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Philip & Nancy Wood

The peace and quiet of rural Nyankunde, DR Congo, a village of about 17,000 in the foothills of the Rwenzori Mountains was shattered at 9am on September 5th, 2002 when possibly as many as 5000 Wangiti tribesmen began their well-planned attack. It is estimated that within an hour they may have killed as many as 1500 - 2000 people and begun the systematic looting of every building in the medical complex and village. Everything was ransacked, devastated and decimated.

Only the brick shells of buildings remain to show how this previously 250 bed facility provided sophisticated teaching, medical care and spiritual help from 1950 until 2002. The mud-walled houses of the village were demolished or burnt and the whole community flattened. We are deeply saddened to remember those who lost their lives 2 years ago and deeply saddened to think that much needed medical care is no longer being given.

However, the medical centre is much more than bricks and mortar. About 20 of the well-trained Congolese personnel lost their lives and about 300 others that made the Centre Medical Evangelique what it was have been scattered to a number of surrounding centres.

CME Nyankunde continues its work in Beni, Oicha, Bunia and Aru. Since the 1st April 2004 a small health clinic has reopened at Nyankunde to serve the 7000 people of the Bira tribe who have returned to the village and to their daily toil of hoeing the relatively fertile ground. Among them are some pastors and evangelists and youth workers so that spiritual work has resumed from the beginning of the regrowth.

The largest of the displaced CME Nyankunde facilities is in Beni, some 200km south of Nyankunde where 2 large warehouses have been rented and turned into a small hospital. The diploma level nursing school with parallel courses in Laboratory medicine, Pharmacy and Dentistry is also in exile in Beni. The university level nursing school with 125 students is at present in Oicha but has plans to move back to Ituri province, relocating in the city of Bunia next year. In Bunia, the Nyankunde polyclinic de contact that opened in May 2002 has expanded into a former hotel to include an operating room, intensive care and several rooms for hospitalization. The Nyankunde eye clinic is now further north at Aru.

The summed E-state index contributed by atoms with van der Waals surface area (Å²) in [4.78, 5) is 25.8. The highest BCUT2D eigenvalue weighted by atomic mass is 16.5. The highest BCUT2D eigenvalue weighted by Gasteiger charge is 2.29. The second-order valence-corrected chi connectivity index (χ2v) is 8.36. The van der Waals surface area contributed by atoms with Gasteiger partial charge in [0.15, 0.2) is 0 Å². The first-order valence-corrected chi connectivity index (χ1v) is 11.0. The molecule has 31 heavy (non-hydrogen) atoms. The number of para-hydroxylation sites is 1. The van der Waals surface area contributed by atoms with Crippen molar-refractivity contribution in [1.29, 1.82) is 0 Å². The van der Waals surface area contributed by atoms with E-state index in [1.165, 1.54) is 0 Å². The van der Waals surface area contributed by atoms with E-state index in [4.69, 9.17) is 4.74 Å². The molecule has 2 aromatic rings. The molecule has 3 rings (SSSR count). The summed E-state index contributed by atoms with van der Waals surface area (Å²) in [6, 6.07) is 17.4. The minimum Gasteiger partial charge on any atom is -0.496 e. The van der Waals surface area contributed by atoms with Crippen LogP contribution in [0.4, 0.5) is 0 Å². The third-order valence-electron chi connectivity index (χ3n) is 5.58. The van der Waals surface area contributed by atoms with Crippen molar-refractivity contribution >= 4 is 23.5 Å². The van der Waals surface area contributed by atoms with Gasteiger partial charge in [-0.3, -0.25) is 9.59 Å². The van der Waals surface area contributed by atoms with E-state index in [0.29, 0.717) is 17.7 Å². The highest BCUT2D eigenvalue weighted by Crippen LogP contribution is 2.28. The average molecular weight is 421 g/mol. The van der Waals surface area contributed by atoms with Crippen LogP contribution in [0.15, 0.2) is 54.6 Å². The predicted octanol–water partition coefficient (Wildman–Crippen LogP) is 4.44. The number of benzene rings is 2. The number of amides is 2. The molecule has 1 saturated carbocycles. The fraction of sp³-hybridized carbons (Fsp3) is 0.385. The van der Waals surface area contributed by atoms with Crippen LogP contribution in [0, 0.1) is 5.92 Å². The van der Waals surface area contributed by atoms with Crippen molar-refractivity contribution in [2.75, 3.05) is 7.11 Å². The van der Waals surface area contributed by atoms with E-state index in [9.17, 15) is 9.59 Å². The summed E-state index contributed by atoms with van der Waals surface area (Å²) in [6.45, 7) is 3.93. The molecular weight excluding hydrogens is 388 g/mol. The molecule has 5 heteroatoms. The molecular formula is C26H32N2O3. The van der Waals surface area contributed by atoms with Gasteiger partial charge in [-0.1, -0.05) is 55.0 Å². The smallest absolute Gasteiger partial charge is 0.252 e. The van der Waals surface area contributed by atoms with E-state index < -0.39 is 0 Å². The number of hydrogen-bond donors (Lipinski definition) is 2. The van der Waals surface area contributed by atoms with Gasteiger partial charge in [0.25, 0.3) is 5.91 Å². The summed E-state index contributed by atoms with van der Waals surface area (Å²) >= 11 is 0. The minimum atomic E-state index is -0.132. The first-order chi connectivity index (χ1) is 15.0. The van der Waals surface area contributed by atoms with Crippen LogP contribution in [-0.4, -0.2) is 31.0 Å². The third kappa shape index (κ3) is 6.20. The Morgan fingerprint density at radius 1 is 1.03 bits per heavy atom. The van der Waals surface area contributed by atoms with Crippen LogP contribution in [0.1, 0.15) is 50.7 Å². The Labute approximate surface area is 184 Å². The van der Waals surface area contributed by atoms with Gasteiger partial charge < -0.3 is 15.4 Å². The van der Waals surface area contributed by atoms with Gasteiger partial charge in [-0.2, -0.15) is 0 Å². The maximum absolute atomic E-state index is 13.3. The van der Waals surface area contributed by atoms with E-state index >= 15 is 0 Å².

"Our priority is people and teaching" says Undehoso, the head of the university level training school. He is learning to function with a necessary minimum of "things".

The direction of the Nyankunde medical centre is to be congratulated on the priority placed on higher education in years gone by, so that today there is a band of well trained spiritual leaders who are carrying on the work in new geographical areas. Most of them are working for a smaller salary than they received at Nyankunde and all are living in less commodious housing. Some are still living in a tarpaulin-roofed displaced people's camp.

The political situation in N.E. Congo is being stablized by 4,500 UN troops in Bunia but armed robbery is rife in the surrounding areas. However, visitors are very welcome and are a great encouragement to the church especially if they are able to give a module of teaching in one of the training schools, Bible Colleges or the Bunia seminary.

We need to pray fervently for the ongoing stability of the whole country. One of the former rebel leaders who was made a vice president of the country has resigned from the transitional government.

It is uncertain whether Nyankunde will ever be rebuilt to function as it did but its work continues in a decentralized fashion. Pray for the finances to run this extensive medical work, in a time of war when personal finances are very limited and when CME receives no help from the government.  Please pray for peace in the country and safety for the Congolese and expatriate staff working at the Nyankunde centres.  Visit the “Friends of Nyankunde” web site and drop us a note if you would like to be an encouragement.